Wear your baby. Slings and front packs enable you to give your baby the closeness she needs without always having your arms full. Babies are also usually content in these carriers (particularly helpful with fussy babies), which helps promote bonding.
Your forearm makes a nice pillow. If your baby is always looking for a breast when you hold him, try this position: Hold your baby face down over one arm with his cheek nestled against the soft underside of your forearm and your hand cupping him under the crotch. Some people say this is good for gas. I don’t know about that, but there’s something about a manly forearm that seems to fit well with a baby’s head.
Sing her a song. Singing is one of the best ways to get a baby to respond and pay close attention to you. And it doesn’t matter what you sing or how good your voice is.
Go it alone. It’s hard for a father to work out his own style while mom is looking over his shoulder. It can help if fathers are sometimes left to their own devices with no one to bail them out. Short solo stints (as little as 20 to 30 minutes) with a freshly fed baby are best in the beginning. Early morning is a good time to try this, since many babies are in a good mood at this time of the day, and mom usually needs the sleep anyway.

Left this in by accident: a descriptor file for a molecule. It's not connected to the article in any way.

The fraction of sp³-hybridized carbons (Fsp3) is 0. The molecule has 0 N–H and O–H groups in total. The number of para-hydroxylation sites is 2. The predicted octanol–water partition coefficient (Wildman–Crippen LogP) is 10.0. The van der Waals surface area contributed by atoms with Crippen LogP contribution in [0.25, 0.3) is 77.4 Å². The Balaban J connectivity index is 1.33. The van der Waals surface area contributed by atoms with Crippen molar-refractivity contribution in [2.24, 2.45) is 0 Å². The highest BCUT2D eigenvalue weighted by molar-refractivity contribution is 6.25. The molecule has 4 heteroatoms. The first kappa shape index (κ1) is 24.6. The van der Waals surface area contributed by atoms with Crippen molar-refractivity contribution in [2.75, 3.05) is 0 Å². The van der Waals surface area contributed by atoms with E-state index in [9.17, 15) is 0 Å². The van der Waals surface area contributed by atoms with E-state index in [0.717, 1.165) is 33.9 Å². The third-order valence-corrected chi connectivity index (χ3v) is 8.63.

Develop a thick skin. Your partner will correct you at times. Other times it may seem like she wants everything to be done her way. This is normal. It’s just her way of trying to bring order to a situation that often feels out of control (plus she might actually be right sometimes). This should ease up as her self-confidence and her confidence in your parenting skills increase.